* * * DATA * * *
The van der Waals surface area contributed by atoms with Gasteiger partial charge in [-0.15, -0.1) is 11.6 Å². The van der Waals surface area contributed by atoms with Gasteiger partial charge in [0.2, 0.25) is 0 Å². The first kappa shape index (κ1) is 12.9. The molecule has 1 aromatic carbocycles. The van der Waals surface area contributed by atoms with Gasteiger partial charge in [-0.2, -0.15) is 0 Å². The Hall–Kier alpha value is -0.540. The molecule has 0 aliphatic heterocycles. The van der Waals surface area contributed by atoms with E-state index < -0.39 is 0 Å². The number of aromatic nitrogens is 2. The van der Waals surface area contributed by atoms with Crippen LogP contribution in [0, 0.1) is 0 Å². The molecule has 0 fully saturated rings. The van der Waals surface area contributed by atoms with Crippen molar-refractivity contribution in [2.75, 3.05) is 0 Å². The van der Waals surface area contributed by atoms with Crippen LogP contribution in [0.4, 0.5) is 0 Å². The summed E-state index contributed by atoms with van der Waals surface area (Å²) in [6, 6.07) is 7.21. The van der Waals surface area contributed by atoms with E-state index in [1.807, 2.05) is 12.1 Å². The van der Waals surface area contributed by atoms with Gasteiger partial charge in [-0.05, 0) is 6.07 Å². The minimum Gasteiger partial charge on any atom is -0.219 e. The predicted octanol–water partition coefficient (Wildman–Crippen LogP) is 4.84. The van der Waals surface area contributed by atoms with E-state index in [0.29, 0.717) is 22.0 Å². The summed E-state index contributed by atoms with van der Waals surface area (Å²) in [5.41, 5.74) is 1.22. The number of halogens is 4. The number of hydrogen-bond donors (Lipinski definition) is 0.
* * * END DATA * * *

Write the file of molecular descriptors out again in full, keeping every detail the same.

The van der Waals surface area contributed by atoms with Gasteiger partial charge in [-0.15, -0.1) is 11.6 Å². The van der Waals surface area contributed by atoms with Gasteiger partial charge in [0.2, 0.25) is 0 Å². The first kappa shape index (κ1) is 12.9. The molecule has 1 aromatic carbocycles. The van der Waals surface area contributed by atoms with Gasteiger partial charge in [-0.2, -0.15) is 0 Å². The Hall–Kier alpha value is -0.540. The molecule has 0 aliphatic heterocycles. The van der Waals surface area contributed by atoms with E-state index < -0.39 is 0 Å². The number of aromatic nitrogens is 2. The van der Waals surface area contributed by atoms with Crippen LogP contribution in [0, 0.1) is 0 Å². The molecule has 0 fully saturated rings. The van der Waals surface area contributed by atoms with Crippen molar-refractivity contribution in [2.75, 3.05) is 0 Å². The van der Waals surface area contributed by atoms with Crippen LogP contribution in [0.4, 0.5) is 0 Å². The summed E-state index contributed by atoms with van der Waals surface area (Å²) in [6, 6.07) is 7.21. The van der Waals surface area contributed by atoms with E-state index in [1.807, 2.05) is 12.1 Å². The van der Waals surface area contributed by atoms with Gasteiger partial charge in [-0.05, 0) is 6.07 Å². The minimum Gasteiger partial charge on any atom is -0.219 e. The predicted octanol–water partition coefficient (Wildman–Crippen LogP) is 4.84. The van der Waals surface area contributed by atoms with E-state index in [0.29, 0.717) is 22.0 Å². The summed E-state index contributed by atoms with van der Waals surface area (Å²) in [5.41, 5.74) is 1.22. The number of halogens is 4. The number of hydrogen-bond donors (Lipinski definition) is 0.